Within the novel, the filial hatred is just an inexplicable given. But in an interview Houellebecq gave a few years ago in the magazine Lire he says that his parents abandoned him when he was five, leaving him in the care of a grandmother. “My father developed early on a sense of excessive guilt,” Houellebecq says. “He once told me the strangest thing: that he devoted himself to intense physical activity so much because it stopped him thinking. He was a mountain guide.”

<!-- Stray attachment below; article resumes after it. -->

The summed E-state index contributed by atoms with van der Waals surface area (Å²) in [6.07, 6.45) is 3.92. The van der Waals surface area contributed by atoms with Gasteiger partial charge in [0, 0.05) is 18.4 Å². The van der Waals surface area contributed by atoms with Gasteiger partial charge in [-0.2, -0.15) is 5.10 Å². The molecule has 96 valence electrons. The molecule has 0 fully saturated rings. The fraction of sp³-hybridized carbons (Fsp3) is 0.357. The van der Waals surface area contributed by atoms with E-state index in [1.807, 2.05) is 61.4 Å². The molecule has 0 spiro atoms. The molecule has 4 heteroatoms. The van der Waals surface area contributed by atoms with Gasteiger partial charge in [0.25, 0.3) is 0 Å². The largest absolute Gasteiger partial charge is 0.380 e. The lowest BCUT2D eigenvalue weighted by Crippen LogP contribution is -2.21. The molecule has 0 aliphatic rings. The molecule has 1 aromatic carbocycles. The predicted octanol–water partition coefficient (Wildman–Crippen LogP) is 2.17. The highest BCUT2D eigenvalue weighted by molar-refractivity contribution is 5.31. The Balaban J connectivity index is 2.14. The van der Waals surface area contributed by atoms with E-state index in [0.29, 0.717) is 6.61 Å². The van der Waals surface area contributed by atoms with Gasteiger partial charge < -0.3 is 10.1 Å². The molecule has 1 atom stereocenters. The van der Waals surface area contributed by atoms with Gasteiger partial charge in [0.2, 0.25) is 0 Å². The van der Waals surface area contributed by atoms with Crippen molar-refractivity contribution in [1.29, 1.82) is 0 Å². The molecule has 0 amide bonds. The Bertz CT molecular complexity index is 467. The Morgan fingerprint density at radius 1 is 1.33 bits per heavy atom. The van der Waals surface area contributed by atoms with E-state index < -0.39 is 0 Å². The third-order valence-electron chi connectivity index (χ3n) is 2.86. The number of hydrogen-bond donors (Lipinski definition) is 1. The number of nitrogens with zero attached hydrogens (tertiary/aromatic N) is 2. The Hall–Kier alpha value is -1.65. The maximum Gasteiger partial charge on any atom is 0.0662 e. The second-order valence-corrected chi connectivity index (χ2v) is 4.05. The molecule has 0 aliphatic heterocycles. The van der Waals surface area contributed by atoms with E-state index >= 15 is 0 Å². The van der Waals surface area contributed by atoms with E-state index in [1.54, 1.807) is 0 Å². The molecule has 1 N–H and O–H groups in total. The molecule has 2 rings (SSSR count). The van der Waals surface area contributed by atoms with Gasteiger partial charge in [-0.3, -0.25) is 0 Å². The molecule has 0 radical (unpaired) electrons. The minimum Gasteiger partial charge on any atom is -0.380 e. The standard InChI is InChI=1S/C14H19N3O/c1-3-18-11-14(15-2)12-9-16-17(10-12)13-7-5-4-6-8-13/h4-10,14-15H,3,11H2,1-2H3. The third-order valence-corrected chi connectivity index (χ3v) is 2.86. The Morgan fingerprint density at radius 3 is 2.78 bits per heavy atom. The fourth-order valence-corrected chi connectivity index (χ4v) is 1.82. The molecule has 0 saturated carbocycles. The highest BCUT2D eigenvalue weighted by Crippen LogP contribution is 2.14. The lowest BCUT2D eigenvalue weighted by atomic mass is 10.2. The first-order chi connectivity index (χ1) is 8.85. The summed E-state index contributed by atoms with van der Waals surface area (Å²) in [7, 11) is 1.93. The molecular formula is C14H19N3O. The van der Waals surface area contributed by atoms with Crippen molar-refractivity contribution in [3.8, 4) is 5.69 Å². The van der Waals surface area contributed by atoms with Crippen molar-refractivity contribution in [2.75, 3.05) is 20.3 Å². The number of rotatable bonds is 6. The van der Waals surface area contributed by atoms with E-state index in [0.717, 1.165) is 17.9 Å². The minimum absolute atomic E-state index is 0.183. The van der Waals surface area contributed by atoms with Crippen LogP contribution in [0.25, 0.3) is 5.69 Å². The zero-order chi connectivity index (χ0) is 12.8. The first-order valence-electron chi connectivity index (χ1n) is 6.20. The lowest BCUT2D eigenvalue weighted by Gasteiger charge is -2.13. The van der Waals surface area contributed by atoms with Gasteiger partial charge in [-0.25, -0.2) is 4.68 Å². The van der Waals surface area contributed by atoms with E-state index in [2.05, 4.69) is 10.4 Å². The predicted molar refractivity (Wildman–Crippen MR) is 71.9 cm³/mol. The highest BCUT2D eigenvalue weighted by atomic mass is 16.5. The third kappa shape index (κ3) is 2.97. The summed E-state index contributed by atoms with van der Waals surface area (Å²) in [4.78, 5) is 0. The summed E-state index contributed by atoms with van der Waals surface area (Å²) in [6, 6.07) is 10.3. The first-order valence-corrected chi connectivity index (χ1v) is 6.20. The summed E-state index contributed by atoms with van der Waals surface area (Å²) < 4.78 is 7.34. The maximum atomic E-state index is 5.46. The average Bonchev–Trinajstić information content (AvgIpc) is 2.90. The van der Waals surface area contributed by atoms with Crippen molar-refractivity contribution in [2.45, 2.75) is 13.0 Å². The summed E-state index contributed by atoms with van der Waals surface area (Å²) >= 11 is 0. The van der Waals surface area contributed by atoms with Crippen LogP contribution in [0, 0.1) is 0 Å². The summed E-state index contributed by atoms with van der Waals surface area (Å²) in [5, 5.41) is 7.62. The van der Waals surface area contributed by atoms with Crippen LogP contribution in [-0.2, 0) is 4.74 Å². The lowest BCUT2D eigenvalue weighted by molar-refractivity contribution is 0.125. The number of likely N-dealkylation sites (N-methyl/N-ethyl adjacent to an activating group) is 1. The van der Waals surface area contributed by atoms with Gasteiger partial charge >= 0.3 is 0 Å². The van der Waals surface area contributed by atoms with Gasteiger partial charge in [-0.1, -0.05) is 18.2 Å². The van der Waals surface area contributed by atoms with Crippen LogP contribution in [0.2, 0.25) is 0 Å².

No reason why this strange confession shouldn’t be used by a novelist; but if it is to work it needs to be supported fictionally. In “Platform,” the slippage between Michel R. and Michel H. is more serious than this bit of autobiographical leaching might suggest. There are problems with the narrative, officially a first-person account by Michel R., but one that (insolently?—well, anyway, unjustifiedly) dodges into the third person if it needs to tell us what only Michel H. can know. (There is even an incompetent moment when Michel R. gives us his judgment on a character he hasn’t yet met.) Within Michel himself, there is also some curious slippage. Thus he sets off on holiday with “two American best-sellers that I’d bought pretty much at random at the airport” (this despite feeling de haut en bas about Forsyth and Grisham); he also has the Guide du Routard. Fair enough for a sex tourist, you may think. Later, a little surprisingly, he panics at the thought of having nothing to read. Later still, back home, he turns out to be an assiduous reader of Auguste Comte and Milan Kundera; he also quotes confidently from Kant, Schopenhauer, and social theoreticians. Is this credibly the same character, or is it someone shifting to meet the needs of the moment?